The question is if COX negative mutations are additionally selected for, like in muscle? (2) If not, then why? Induction of mitochondrial biogenesis could definitely answer this question in a mouse model. If I had to speculate, I guess, the aetiopathogenesis might really be completely different between muscle and colonic mitochondrial dysfunction. Perhaps, the reason is that substantia nigra and muscle rely on OXPHOS (aerobic) whereas stem cells do not, thus deletions in muscle would not trigger a vicious cycle as in (2)?
The pattern of somatic mtDNA mutations detected in the buccal epithelium was similar to those in the colonic epithelium. The mtDNA mutations detected were base transitions and were randomly located throughout the genome.
If there is no preference for coding regions, I do think this favours clonal expanions by genetic drift.

1. PLoS Genet. 2014 Sep 18;10(9):e1004620. doi: 10.1371/journal.pgen.1004620. eCollection 2014.
Clonal expansion of early to mid-life mitochondrial DNA point mutations drives mitochondrial dysfunction during human ageing.
Greaves LC1, Nooteboom M2, Elson JL3, Tuppen HA2, Taylor GA2, Commane DM4, Arasaradnam RP4, Khrapko K5, Taylor RW2, Kirkwood TB6, Mathers JC7, Turnbull DM1.

2.  PLoS One. 2013;8(3):e59006. doi: 10.1371/journal.pone.0059006. Epub 2013 Mar 13. Mitochondrial biogenesis drives a vicious cycle of metabolic insufficiency and mitochondrial DNA deletion mutation accumulation in aged rat skeletal muscle fibers. Herbst A, Johnson CJ, Hynes K, McKenzie D, Aiken JM.

Freitag, 5. Dezember 2014

Parabiosis enabled mouse rejuvenation - will the data transfer to humans?

Two recent papers make you wonder, will the mouse aging data ever translate to humans? So far we have found out that mouse cancer data rarely applies to humans, but anti-aging interventions have never been tested in humans before.

Katsimpardi et al. 2014 (1a) (Wagers and Rubin labs)
GDF-11 leads to "Vascular and neurogenic rejuvenation of the aging mouse brain". Interestingly, the protein, which has been indentified in parabiosis experiments, is related to myostatin (!) and a "circulating transforming growth factor–β (TGF-β) family member". It also "reverses cardiac hypertrophy in aged mice" apparently mimicking many effects of actual parabiosis.

And as a side-note: "Systemic factors in old blood can have detrimental effects on hippocampal neurogenesis in young animals..."

Donnerstag, 4. Dezember 2014

The death of a Hypothesis: Cholesterol and Heart Disease (Ezetimibe edition)

Recent events have cast doubt on the well established "lipid hypothesis" of heart disease. In particular, the failure of Vytorin, aka ezetimibe, to lower intima media thickening. Instead the cholesterol absorption inhibitor appeared to worsen thickening, if it had any effect at all, in this rather small study. Of course, the lipid hypothesis is backed by other lines of evidence (1) but the most reliable evidence always comes from interventional studies.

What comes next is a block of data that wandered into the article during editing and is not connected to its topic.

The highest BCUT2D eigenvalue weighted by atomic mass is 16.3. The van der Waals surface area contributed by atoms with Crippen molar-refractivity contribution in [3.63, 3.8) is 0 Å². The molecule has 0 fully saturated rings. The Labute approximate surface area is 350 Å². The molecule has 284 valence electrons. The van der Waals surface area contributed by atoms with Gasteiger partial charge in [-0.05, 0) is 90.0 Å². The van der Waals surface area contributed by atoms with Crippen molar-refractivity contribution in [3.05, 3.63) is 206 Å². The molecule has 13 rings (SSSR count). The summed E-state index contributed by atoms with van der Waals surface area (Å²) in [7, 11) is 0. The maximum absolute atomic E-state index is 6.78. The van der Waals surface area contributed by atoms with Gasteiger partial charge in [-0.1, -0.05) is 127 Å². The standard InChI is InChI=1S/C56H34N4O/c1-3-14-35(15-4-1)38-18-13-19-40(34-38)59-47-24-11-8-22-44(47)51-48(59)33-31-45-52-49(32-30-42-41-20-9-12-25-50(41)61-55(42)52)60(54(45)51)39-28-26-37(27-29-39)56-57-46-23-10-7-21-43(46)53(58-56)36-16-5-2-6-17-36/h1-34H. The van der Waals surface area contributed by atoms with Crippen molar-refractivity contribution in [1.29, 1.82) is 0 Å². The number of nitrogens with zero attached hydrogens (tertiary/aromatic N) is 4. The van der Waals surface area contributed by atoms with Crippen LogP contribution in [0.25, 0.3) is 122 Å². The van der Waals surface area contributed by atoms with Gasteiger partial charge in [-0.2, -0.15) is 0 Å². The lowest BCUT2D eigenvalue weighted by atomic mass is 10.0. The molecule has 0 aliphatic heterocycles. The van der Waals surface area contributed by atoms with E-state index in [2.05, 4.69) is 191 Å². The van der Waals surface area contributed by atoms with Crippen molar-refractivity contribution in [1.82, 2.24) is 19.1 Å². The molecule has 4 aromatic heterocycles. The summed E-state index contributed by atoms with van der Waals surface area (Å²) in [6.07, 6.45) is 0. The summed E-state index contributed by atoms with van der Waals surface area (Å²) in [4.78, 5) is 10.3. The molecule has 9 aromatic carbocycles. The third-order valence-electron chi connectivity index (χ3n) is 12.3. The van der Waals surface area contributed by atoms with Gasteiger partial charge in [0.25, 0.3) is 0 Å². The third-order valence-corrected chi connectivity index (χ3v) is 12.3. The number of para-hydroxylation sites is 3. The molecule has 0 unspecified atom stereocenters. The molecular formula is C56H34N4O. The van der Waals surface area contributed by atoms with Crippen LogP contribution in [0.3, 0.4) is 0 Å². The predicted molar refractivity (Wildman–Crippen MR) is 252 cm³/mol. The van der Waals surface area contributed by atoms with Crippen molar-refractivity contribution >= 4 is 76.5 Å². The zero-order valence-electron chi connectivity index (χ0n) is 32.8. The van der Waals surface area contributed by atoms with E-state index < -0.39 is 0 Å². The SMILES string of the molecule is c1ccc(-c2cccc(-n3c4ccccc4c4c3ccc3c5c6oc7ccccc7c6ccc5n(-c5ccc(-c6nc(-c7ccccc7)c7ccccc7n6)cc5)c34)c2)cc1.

So the key point of this controversy has been that no lipid lowering drug has ever reduced CVD (usually measured as a composite endpoint) in a large study, with the exception of statins. This means it would be conceivable that some other effect of statins is responsible for their protective effects, the so called pleiotropic effects of statins.

The controversy can be put to rest given the results of the  IMPROVE-IT study with n ~ 18 000. I will spare you the details and just link to two other reviews instead. (Note, that the arseholes from medscape may require you to register before you can read the summary)

Dienstag, 18. November 2014

Short notes: massively parallel in vivo screening; thoughts on senescence and telomeres

Recently, I attended two very useful seminars/talks. There are two kinds of talks. Those seminars that are helpful, but boring. And those that leave you amazed at every step. The boring ones can be useful when they give your mind time to wander, and ponder some minor detail of the talk, or think about your own research. These talks had a little of both worlds:

1. FunSel: Functional in vivo selection using adeno associated viruses [AAV].
AAV lead to efficient infection of post-mitotic tissues. Selection is based on a simple principle: if AAVs express protective proteins, they will be enriched in surviving cells. The main assumption is that there is some selection on the cell level, e.g. some cells die, others survive. If this works, you could imagine applying it to most diseases e.g. neurodegeneration, beta-cell death, muscle cell loss (sarcopenia), etc.
I am still searching for publications on this topic, as it appears that most of the research is still ongoing.

How could we adapt this technique to aging research if it works as promised? For example:
A. Using FunSel with a model of mitochondrial aging (the interested reader can figure out which one I mean)
B. More speculative: Using it for in vivo optimization of amino acid sequence and function, e.g. vector optimization